Maria Luigia Borsi & John Novacek at Wigmore Hall/Italian Song

E l’Uccellino; Sole e Amore
Ave Maria; Senza Baci
Salve Regina
La Tua Stella
Sogno d’Or; Foglio d’Album
Ave Maria
Terra e Mare
Chanson Groenlandaise
Serenata; M’Ama non M’Ama

Maria Luigia Borsi (soprano) & John Novacek (piano)

Reviewed by: Richard Nicholson

Reviewed: 17 January, 2010
Venue: Wigmore Hall, London

Maria Luigia Borsi. ©Brad ReppThe interview with Maria Luigia Borsi which appeared on this website (link below) in advance of this, her UK solo debut concert, suggested a fastidious and thoughtful artist, one content with her lyric soprano and inclined to apply it to heavy roles such as Madam Butterfly rather than to stretch it to fit them.

The title of the programme promised an examination of a field of Art-Song rarely heard. In the event this proved hardly worthwhile: the content was very short measure: a mere forty-eight minutes of music, plus nine more for the two encores.

First impressions of Borsi’s voice were that it is mellow and rounded, not shrill, except for some ostentatious excursions into the stratosphere but with plenty of muscle.

The finest song of the evening was probably the first, “E l’Uccellino”, which seems to have attracted Puccini’s productive imagination, its lyrical line contrasted with a jumpy accompanying figure crowned each time by a cheeky high grace note. Borsi’s words in her interview about the importance of following the detail of the composer’s directions were here fulfilled, little ritardandi negotiated, corners in the music neatly turned and a soft ending. The original but less personally committed “Terra e mare” ultimately disappoints, with the composer unable to think of anything more inspiring to end the song than a resolution into the major. Between two outer episodes of stormy turbulence a central section of reassuring dreams, set largely in the chest register, revealed the singer’s useful lower extension.

Maria Luigia Borsi. ©Benjamin EalovegaThe other Puccini songs display invention more familiar in the operas. “Sole e amore” of 1888 emerges eight years later as the Act Three quartet in “La bohème” (but here without the composer’s tendency to repeat himself). “Salve Regina”, soupy and pious in style and a reminder of the Puccini family’s links with ecclesiastical music, is converted into a choral trio in “Le Villi”, while the music of “Sogno d’or” re-appears as the quartet in “La Rondine” five years after Puccini wrote it for a popular magazine. Borsi’s pianissimo high ending was an auspicious foretaste of her forthcoming Magda in Toulon.Mascagni’s “Ave Maria” gives added value to the Intermezzo from “Cavalleria Rusticana” and has been recorded by both sopranos and tenors. The composer sets formidable problems for the singer: the soloist’s entrance, the later appeal to the Virgin and the final line are written in a high tessitura, as the voice initially sings in descant to the melody before joining it in unison. Some long phrases demand accomplished breath-control. In both areas Borsi passed with merit.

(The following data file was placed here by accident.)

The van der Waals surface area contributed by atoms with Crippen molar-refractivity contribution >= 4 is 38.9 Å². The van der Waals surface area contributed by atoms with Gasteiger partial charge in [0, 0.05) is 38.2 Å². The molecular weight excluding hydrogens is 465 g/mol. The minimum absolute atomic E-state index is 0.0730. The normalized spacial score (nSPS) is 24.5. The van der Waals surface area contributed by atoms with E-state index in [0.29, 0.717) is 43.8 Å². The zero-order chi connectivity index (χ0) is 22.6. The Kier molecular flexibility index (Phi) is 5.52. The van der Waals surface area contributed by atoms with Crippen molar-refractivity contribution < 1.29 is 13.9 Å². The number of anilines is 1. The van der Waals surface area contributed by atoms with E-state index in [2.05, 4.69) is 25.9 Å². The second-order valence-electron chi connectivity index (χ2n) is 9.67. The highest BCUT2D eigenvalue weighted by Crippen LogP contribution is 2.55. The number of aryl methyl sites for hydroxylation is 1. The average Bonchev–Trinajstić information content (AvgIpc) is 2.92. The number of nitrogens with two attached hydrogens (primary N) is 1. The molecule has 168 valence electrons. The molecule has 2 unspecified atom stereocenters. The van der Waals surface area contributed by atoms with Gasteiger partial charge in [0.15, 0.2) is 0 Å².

The uncomfortable high-lying line is again apparent in the passionate phrases of his “Serenata”, correctly compared unfavourably in the programme note by Brad Repp with Tosti’s song of that title. As well as his unsympathetic treatment of the human voice, Mascagni seems to have been ill-suited to the miniature framework of the song. He is heavy-handed in the Serenade, while in “M’Ama non m’Ama” Borsi’s acting with the flower could not mask the composer’s laboured humour.

I had felt from early in the recital that this was more a showcase for the artists than a real illumination of this dark corner of the song repertoire. Catalani, the short-lived recipient of Toscanini’s admiration certainly did not benefit from their performance of his recently-discovered setting of the “Ave Maria”, whose words were rather foggy. “Senza baci” gave opportunities for declamation, while his “Chanson Groenlandaise” (later to provide the melody for “Ebben? ne andro lontana”) gave little respite from their relentless intensity. The performers seemed to be trying to bulk out what was, overall, thin musical fare. Most in the audience clearly found this exciting; to me it was over-stated.

The pianist John Novacek had been excessively prominent throughout the evening. The short (under three minutes) piano piece by Puccini which began the second half seemed superfluous. True, he showed some refinement in the first two Puccini songs and the occasional brief dialogue with the singer could be enjoyed, but the outstanding impression was of percussive power misapplied.

Where his approach was really damaging was in the first encore. The gently rolling phrases of Gastaldon’s “Musica proibita” were replaced by stiff, over-dramatised playing, which on some occasions had Novacek bouncing from the piano stool. Borsi occupied a position a little nearer to the song’s real character but she was an all-too-willing collaborator in the massacre of “O sole mio” which followed. Di Capua’s little love song has suffered some indignities in its time but never has it been treated as a parody of a dramatic scena. The conventional pause on “Ma n’atu sole” was nothing compared to the pianist’s assault on the keyboard, the singer’s stamping feet and the screamed insertion of a note in the final cadence which must have been inspired by the recent opening of the Burj Khalifa in Dubai.

There was plenty of evidence during the course of the evening to suggest that Borsi has the potential to be a lyrico-spinto soprano. As such, she would have been better advised to offer a programme of operatic arias to display her voice. Perhaps that kind of programme is no longer welcome at Wigmore Hall.

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